If you were to name the marathon athletes who attempted to break the two-hour barrier in the Nike Breaking 2 campaign last weekend, I would be surprised if more than 1% of you would get one name correct.
Nike’s Breaking 2 was not about celebrating an athlete's remarkable quest to go under two hours, it was unashamedly a PR stunt from one of the world's leading sports apparel brands – a brilliant stunt, a fantastic piece of PR.
The content was littered with Nike product and superlatives, bullish claims about how great their shoes and clothing are; how ultimately wearing their product would make you go faster. Typically brash and American, but brilliantly executed – great Nike advertising.
When you look at Nike, there can’t be much debate that historically over the last 30 years Nike have been the masters of great advertising. A company that has always backed bold advertising ideas, compared to Adidas that has had the more conservative German approach.
The problem recently is that Nike's advertising has been great, but in terms of marketing, their biggest rival Adidas has being chomping away at it’s market share. This is because advertising and marketing are not the same thing.
Advertising is the activity of developing different types of communication. Marketing is the understanding of consumer needs and delivering solutions against those needs. This is where Adidas has been in a different league, listening to its consumers and giving them the products they want.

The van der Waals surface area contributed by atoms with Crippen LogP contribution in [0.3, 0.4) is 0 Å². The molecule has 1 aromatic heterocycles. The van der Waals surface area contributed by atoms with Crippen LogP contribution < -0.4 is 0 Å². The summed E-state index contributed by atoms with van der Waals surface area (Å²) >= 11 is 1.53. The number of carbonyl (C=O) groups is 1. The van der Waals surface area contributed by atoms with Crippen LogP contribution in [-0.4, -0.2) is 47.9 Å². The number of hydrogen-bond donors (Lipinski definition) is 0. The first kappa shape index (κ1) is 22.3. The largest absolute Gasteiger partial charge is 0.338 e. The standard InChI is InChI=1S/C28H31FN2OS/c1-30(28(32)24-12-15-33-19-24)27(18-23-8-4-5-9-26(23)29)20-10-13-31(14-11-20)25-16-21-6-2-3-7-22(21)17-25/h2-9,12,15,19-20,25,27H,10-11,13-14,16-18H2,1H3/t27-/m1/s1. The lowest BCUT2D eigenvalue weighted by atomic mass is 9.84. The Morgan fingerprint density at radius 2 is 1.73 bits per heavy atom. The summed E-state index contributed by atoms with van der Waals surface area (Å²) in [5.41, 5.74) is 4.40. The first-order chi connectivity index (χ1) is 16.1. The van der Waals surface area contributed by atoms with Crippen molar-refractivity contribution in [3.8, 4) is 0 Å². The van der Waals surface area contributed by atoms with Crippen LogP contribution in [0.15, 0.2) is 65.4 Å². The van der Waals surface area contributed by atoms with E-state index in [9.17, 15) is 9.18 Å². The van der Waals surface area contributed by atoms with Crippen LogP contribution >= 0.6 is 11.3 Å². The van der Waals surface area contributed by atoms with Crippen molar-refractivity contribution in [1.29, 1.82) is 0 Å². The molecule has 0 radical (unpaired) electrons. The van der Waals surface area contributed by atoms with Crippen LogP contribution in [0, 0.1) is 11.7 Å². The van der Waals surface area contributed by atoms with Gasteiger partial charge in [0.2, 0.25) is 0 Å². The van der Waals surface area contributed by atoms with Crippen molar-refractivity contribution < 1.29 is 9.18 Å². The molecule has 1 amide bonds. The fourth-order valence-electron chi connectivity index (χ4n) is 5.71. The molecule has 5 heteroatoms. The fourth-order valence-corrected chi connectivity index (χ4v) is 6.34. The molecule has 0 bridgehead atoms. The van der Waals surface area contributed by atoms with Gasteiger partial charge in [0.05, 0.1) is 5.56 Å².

The Adidas share price has given you a remarkable 70% return over the last year, while Nike would have given you a negative 10% return on equity. The Adidas share price trades at a P/E of 33, compared to Nike at a P/E of 22. This says a lot about what investors think. Why? Because Adidas are currently better marketers: they are listening more to what consumers want and delivering the products they need. They are currently leading the sneaker war, a category in which they seem to be defining the rules. They have also re-energised categories. Their global Find Your Focus hoodie campaign is a great example of this.
This takes me back to what makes great marketing. Marketing is about understanding a consumer insight and delivering a functional and emotional benefit against it. There are many brands that produce great advertising, but too few that do great marketing. Nike have historically pioneered great advertising and continue to deliver world class communication, like the Breaking 2 concept, but ultimately great marketing has the bigger influence on the bottom line and the three-stripe brand are proving it.
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